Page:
I cant write off five years of my life in just one chapter. Some
sad things happened, a lot of funny things occurred, and I made some life-long friends,
who, though we dont see each other much, are still connected by common threads that
ran through that beautiful time.
Vics and my co-stars were that wonderful mortar that holds a
large structure together, and gives it sheen and patina. As far as Im concerned,
Jack Hogan, who played our B.A.R. man Kirby, was the best actor of us all. Hardly a slouch
in that department was Pierre Jalbert, a French-Canadian who was Caje, and was in
love with acting, although not even a professional actor (at the time). He was an
assistant music editor who tried out for the part.
Besides picking up Hogan as a regular after we started production, our
company was fortunate to latch onto Dick Peabody (also not then a professional actor) who
turned in some truly fine, from-the-heart performances. Tom Lowell (real name Lowell
Thomas after the famous announcer of that name) joined us for several seasons, and
Conlan Carter (whose real love was flying and who became a corporate pilot later on)
joined us as Doc in our second season.
By the end of the third season, our roster of guest stars began to look
like a Whos Who for past and future feature films. Among the actors who appeared
with us: James Caan, Lee Marvin, James Coburn, Charles Bronson, Eddie Albert, Telly
Savalas, John Cassavetes, Warren Oates, Robert Duvall, Anna Lee, (a former star who later
had a resurrection in a daytime soap), Denise Darcelle, Luise Rainer (the first actress to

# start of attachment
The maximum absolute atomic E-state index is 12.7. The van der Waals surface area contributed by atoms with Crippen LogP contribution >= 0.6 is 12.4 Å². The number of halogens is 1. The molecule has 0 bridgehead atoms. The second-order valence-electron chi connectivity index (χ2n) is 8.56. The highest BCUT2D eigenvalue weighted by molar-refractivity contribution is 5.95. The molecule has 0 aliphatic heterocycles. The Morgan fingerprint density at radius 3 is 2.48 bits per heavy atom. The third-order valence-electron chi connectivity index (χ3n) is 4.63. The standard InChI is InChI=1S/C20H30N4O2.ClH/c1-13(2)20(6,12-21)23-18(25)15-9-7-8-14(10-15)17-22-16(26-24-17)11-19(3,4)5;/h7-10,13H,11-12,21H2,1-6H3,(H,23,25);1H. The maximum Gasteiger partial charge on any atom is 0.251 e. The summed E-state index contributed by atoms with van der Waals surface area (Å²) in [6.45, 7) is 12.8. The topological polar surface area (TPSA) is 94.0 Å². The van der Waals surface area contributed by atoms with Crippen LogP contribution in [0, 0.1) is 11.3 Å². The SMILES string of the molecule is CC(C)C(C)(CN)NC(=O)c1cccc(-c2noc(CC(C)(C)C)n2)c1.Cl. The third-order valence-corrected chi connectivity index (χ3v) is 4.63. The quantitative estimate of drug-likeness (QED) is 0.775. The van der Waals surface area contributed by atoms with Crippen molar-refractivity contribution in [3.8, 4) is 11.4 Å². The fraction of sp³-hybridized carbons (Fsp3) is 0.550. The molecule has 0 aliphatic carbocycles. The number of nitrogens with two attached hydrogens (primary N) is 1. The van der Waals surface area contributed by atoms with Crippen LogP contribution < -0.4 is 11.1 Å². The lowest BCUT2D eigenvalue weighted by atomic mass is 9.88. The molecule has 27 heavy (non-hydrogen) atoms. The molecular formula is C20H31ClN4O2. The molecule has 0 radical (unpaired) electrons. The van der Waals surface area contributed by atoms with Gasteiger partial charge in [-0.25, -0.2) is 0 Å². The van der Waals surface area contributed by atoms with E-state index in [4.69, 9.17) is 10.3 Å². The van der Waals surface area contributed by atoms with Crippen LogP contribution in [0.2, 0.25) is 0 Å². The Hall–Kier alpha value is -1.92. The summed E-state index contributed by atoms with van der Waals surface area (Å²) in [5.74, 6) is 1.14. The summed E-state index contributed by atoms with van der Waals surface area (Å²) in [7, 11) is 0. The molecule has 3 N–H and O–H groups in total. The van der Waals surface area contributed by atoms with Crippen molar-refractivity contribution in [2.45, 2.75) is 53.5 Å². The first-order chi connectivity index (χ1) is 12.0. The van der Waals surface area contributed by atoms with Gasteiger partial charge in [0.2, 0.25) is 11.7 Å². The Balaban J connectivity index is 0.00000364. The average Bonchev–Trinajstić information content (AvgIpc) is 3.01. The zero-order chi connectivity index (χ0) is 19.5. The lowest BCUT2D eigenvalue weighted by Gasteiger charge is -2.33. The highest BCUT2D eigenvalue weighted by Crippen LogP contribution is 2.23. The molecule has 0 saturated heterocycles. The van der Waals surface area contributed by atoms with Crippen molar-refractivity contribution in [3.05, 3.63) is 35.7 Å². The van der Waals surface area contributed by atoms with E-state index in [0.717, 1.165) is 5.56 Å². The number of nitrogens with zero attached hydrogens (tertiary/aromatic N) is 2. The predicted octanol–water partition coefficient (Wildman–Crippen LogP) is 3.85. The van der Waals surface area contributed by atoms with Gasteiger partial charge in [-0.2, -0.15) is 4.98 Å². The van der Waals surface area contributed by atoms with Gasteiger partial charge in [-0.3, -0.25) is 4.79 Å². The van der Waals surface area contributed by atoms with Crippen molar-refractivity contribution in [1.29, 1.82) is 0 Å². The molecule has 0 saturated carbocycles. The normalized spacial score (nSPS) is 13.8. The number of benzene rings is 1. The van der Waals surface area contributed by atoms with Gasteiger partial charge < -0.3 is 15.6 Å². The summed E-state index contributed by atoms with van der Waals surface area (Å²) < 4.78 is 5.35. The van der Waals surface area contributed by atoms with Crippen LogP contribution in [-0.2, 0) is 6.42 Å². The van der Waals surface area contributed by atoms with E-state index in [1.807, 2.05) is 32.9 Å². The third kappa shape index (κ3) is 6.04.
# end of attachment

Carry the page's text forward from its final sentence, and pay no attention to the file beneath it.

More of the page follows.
win back to back Oscars), Ramon Novarro (who had been a star in silent films rivaled only
by the unforgettable Rudolph Valentino). I cant name them all, Ive already
omitted forty, at least.
Then there were actors, those who may not have made it to the top ranks
of filmdom, yet were of such talent that they must be mentioned here: Lloyd Bochner,
Albert Paulsen, among a host of others. Sal Mineo comes to mind. He did four episodes, I
think. Ted Knight was just getting started in Hollywood; he did three episodes.
In one show, The Volunteer, Ted played a German soldier who
befriends a young French boy (played by Serge Prieur) with a bar of chocolate. Later, the
boy shoots some Germans who are entering his town and the kind soldier turns out to be one
of them. For years after, whenever I ran into Ted, Id remind him of the fantastic
work hed done on that show.
I eventually guested on his series Too Close for Comfort and we
had a grand old time together. Just a few months later, in 1986, he died of cancer.
There was the day I stepped out of my trailer to find a man who
introduced himself to me: Fernando Llamas. "Yes, I know," I said, "and
thank you very much."
"Thank you, very much? For what?" he asked in a charming
"For getting me into pictures," I said.
"I got you into pictures?" he asked, astounded.
I explained how I had gotten the part in Sombrero. We had a good laugh and
became fast friends. He and his adorable wife, MGM super swimming star Esther Williams,
became constant dinner guests at my home.